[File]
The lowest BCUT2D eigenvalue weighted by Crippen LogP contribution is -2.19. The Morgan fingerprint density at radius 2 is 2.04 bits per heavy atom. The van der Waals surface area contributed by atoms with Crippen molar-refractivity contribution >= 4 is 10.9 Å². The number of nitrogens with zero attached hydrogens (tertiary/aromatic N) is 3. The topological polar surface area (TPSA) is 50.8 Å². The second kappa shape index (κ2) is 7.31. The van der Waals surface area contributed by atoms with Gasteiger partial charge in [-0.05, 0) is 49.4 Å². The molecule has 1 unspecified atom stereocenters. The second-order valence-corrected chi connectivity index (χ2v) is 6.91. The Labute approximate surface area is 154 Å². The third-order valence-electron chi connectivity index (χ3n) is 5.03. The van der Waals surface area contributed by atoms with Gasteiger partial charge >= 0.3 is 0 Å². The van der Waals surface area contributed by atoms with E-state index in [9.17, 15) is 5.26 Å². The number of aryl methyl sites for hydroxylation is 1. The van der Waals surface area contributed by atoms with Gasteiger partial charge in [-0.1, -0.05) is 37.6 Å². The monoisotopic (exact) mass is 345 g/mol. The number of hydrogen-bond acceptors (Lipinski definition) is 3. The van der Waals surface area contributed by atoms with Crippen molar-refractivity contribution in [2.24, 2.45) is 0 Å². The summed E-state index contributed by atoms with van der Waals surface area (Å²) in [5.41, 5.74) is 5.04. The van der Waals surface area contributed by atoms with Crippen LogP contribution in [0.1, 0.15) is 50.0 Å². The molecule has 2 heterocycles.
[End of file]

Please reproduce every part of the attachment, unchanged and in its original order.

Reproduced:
The lowest BCUT2D eigenvalue weighted by Crippen LogP contribution is -2.19. The Morgan fingerprint density at radius 2 is 2.04 bits per heavy atom. The van der Waals surface area contributed by atoms with Crippen molar-refractivity contribution >= 4 is 10.9 Å². The number of nitrogens with zero attached hydrogens (tertiary/aromatic N) is 3. The topological polar surface area (TPSA) is 50.8 Å². The second kappa shape index (κ2) is 7.31. The van der Waals surface area contributed by atoms with Gasteiger partial charge in [-0.05, 0) is 49.4 Å². The molecule has 1 unspecified atom stereocenters. The second-order valence-corrected chi connectivity index (χ2v) is 6.91. The Labute approximate surface area is 154 Å². The third-order valence-electron chi connectivity index (χ3n) is 5.03. The van der Waals surface area contributed by atoms with Gasteiger partial charge >= 0.3 is 0 Å². The van der Waals surface area contributed by atoms with E-state index in [9.17, 15) is 5.26 Å². The number of aryl methyl sites for hydroxylation is 1. The van der Waals surface area contributed by atoms with Gasteiger partial charge in [-0.1, -0.05) is 37.6 Å². The monoisotopic (exact) mass is 345 g/mol. The number of hydrogen-bond acceptors (Lipinski definition) is 3. The van der Waals surface area contributed by atoms with Crippen molar-refractivity contribution in [2.24, 2.45) is 0 Å². The summed E-state index contributed by atoms with van der Waals surface area (Å²) in [5.41, 5.74) is 5.04. The van der Waals surface area contributed by atoms with Crippen LogP contribution in [0.1, 0.15) is 50.0 Å². The molecule has 2 heterocycles.